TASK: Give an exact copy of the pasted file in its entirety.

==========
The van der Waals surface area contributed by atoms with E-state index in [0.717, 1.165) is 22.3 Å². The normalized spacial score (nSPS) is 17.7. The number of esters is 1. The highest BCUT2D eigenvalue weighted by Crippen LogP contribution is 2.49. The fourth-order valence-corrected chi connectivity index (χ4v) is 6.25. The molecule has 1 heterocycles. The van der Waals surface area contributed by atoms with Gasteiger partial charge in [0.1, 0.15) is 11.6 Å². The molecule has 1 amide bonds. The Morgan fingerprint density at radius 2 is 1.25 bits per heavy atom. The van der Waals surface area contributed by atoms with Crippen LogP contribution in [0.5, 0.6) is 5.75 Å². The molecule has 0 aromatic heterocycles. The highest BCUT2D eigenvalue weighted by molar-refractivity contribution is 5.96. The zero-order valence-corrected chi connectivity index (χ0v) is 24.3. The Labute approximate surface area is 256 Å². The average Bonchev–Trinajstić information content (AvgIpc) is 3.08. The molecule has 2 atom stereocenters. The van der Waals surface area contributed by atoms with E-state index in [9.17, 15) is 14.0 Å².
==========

The van der Waals surface area contributed by atoms with E-state index in [0.717, 1.165) is 22.3 Å². The normalized spacial score (nSPS) is 17.7. The number of esters is 1. The highest BCUT2D eigenvalue weighted by Crippen LogP contribution is 2.49. The fourth-order valence-corrected chi connectivity index (χ4v) is 6.25. The molecule has 1 heterocycles. The van der Waals surface area contributed by atoms with Gasteiger partial charge in [0.1, 0.15) is 11.6 Å². The molecule has 1 amide bonds. The Morgan fingerprint density at radius 2 is 1.25 bits per heavy atom. The van der Waals surface area contributed by atoms with Crippen LogP contribution in [0.5, 0.6) is 5.75 Å². The molecule has 0 aromatic heterocycles. The highest BCUT2D eigenvalue weighted by molar-refractivity contribution is 5.96. The zero-order valence-corrected chi connectivity index (χ0v) is 24.3. The Labute approximate surface area is 256 Å². The average Bonchev–Trinajstić information content (AvgIpc) is 3.08. The molecule has 2 atom stereocenters. The van der Waals surface area contributed by atoms with E-state index in [9.17, 15) is 14.0 Å².